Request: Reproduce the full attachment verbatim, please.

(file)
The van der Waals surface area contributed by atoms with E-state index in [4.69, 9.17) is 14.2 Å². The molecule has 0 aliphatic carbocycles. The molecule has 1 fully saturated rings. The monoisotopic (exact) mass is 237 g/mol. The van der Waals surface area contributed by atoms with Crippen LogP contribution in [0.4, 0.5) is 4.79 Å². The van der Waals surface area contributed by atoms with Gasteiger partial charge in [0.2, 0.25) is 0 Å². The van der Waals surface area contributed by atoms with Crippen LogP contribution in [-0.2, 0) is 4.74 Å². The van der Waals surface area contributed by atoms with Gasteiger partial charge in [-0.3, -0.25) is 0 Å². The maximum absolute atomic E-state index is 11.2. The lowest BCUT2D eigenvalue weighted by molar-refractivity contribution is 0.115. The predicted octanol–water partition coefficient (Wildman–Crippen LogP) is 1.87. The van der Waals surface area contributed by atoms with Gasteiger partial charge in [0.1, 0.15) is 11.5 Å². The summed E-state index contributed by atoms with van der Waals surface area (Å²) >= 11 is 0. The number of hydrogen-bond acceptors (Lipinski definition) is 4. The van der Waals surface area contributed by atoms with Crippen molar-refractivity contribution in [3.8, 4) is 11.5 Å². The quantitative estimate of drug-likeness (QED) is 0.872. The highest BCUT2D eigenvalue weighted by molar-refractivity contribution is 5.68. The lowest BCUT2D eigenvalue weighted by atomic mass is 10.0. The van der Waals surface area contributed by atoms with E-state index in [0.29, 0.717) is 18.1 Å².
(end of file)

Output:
The van der Waals surface area contributed by atoms with E-state index in [4.69, 9.17) is 14.2 Å². The molecule has 0 aliphatic carbocycles. The molecule has 1 fully saturated rings. The monoisotopic (exact) mass is 237 g/mol. The van der Waals surface area contributed by atoms with Crippen LogP contribution in [0.4, 0.5) is 4.79 Å². The van der Waals surface area contributed by atoms with Gasteiger partial charge in [0.2, 0.25) is 0 Å². The van der Waals surface area contributed by atoms with Crippen LogP contribution in [-0.2, 0) is 4.74 Å². The van der Waals surface area contributed by atoms with Gasteiger partial charge in [-0.3, -0.25) is 0 Å². The maximum absolute atomic E-state index is 11.2. The lowest BCUT2D eigenvalue weighted by molar-refractivity contribution is 0.115. The predicted octanol–water partition coefficient (Wildman–Crippen LogP) is 1.87. The van der Waals surface area contributed by atoms with Gasteiger partial charge in [0.1, 0.15) is 11.5 Å². The summed E-state index contributed by atoms with van der Waals surface area (Å²) >= 11 is 0. The number of hydrogen-bond acceptors (Lipinski definition) is 4. The van der Waals surface area contributed by atoms with Crippen molar-refractivity contribution in [3.8, 4) is 11.5 Å². The quantitative estimate of drug-likeness (QED) is 0.872. The highest BCUT2D eigenvalue weighted by molar-refractivity contribution is 5.68. The lowest BCUT2D eigenvalue weighted by atomic mass is 10.0. The van der Waals surface area contributed by atoms with E-state index in [0.29, 0.717) is 18.1 Å².